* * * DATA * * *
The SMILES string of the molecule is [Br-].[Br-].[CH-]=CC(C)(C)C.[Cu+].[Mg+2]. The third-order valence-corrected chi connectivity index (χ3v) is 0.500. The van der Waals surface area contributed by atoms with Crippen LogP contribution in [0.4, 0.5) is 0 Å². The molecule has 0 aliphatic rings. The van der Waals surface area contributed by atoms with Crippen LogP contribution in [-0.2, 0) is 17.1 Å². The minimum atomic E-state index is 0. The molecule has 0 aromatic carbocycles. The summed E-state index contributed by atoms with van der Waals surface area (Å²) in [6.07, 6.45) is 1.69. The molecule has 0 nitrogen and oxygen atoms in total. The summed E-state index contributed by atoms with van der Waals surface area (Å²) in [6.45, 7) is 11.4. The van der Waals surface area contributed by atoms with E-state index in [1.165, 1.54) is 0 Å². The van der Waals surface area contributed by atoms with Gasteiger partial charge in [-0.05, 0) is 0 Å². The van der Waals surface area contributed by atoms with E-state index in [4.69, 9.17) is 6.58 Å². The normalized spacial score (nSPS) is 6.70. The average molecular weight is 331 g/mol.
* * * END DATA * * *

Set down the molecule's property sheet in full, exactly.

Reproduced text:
The SMILES string of the molecule is [Br-].[Br-].[CH-]=CC(C)(C)C.[Cu+].[Mg+2]. The third-order valence-corrected chi connectivity index (χ3v) is 0.500. The van der Waals surface area contributed by atoms with Crippen LogP contribution in [0.4, 0.5) is 0 Å². The molecule has 0 aliphatic rings. The van der Waals surface area contributed by atoms with Crippen LogP contribution in [-0.2, 0) is 17.1 Å². The minimum atomic E-state index is 0. The molecule has 0 aromatic carbocycles. The summed E-state index contributed by atoms with van der Waals surface area (Å²) in [6.07, 6.45) is 1.69. The molecule has 0 nitrogen and oxygen atoms in total. The summed E-state index contributed by atoms with van der Waals surface area (Å²) in [6.45, 7) is 11.4. The van der Waals surface area contributed by atoms with E-state index in [1.165, 1.54) is 0 Å². The van der Waals surface area contributed by atoms with Gasteiger partial charge in [-0.05, 0) is 0 Å². The van der Waals surface area contributed by atoms with E-state index in [4.69, 9.17) is 6.58 Å². The normalized spacial score (nSPS) is 6.70. The average molecular weight is 331 g/mol.